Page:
The bass is similar to the midrange, it seems authentic to me. The bass is clear and in sufficient form, but it could be a bit more present for my personal taste. However, as it is, it is differentiated and does not overlay the midrange, so there is no blurring of the individual frequency ranges. You can achieve a bit more bass with the BassUP button, which I activated almost permanently in the test, or in the app’s Soundcore Equalizer settings.
Overall, as you can probably tell, I’m a little fan of the Anker Soundcore Motion+ Bluetooth speaker. Unlike the JKR KR – 1000, it is not simply designed to combine a bass tone that is as present as possible with a Bluetooth speaker that is as small as possible, but has an overall authentic, differentiated and high-resolution sound right into the frequency peaks, which no other Bluetooth speaker has been able to offer so far Loudspeakers from China could afford in this form.
Anker Soundcore Motion+ compared to the JBL Xtreme
As the name of JBL’s branded speaker suggests, the speaker is extreme. For me, especially in the bass range, it is the reference if you just want to be mobile with a Bluetooth speaker. Personally, I’ve been using the JBL Xtreme privately for a few years, because of my penchant for bass-heavy music, it seemed perfect to me and I’m still satisfied to this day!
The good piece cost me ~250€ at the time and has already been replaced by the second generation today. On the tonal level, the Xtreme 2 has been slightly improved in the treble; however, when I had the opportunity to compare the two, I didn’t notice a significant difference.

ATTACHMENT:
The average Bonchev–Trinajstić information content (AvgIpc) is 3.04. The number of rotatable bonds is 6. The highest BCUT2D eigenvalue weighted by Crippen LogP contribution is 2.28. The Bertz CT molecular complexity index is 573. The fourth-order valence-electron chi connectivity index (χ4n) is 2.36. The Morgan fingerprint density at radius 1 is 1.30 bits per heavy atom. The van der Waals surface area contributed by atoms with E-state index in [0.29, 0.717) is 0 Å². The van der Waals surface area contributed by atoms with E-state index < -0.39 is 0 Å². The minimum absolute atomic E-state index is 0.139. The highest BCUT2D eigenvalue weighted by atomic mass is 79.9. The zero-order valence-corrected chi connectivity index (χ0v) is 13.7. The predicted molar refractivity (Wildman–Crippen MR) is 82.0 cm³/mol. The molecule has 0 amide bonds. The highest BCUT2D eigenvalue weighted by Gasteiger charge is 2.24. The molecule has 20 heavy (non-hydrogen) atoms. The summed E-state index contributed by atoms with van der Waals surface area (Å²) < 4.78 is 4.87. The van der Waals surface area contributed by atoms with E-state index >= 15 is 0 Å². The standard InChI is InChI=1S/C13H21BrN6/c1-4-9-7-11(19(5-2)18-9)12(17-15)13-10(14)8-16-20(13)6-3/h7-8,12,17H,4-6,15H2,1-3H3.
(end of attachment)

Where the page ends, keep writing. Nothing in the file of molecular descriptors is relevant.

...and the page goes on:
Comparing my JBL Xtreme and the Anker Soundcore Motion+, I noticed that the Anker speaker definitely produces a more spacious sound. As already mentioned, this is due to the slightly outward-facing tweeters. Overall, the treble is also more high-resolution and is not lost as much due to less bass.
In the midrange, the speakers are up to a certain point. However, due to its construction, the JBL Xtreme is already significantly more bass-heavy in the lower midrange. Voices sound fuller and more powerful with the JBL Xtreme than with the Anker Soundcore Motion+. The question I asked myself: What sounds more authentic now? And I have to admit that voices simply sound more realistic and real with the Soundcore Motion+.
It is similar in the low-frequency range, the JBL Xtreme booms so much that details in the mid-range and treble are simply lost. Overall, the Anker Soundcore Motion+ is more reserved, has less “bang”, but sounds much more differentiated and realistic. What you prefer is up to you, but the Anker Soundcore Motion+ convinced me personally. Not least because it costs less than half compared to the JBL Xtreme 2.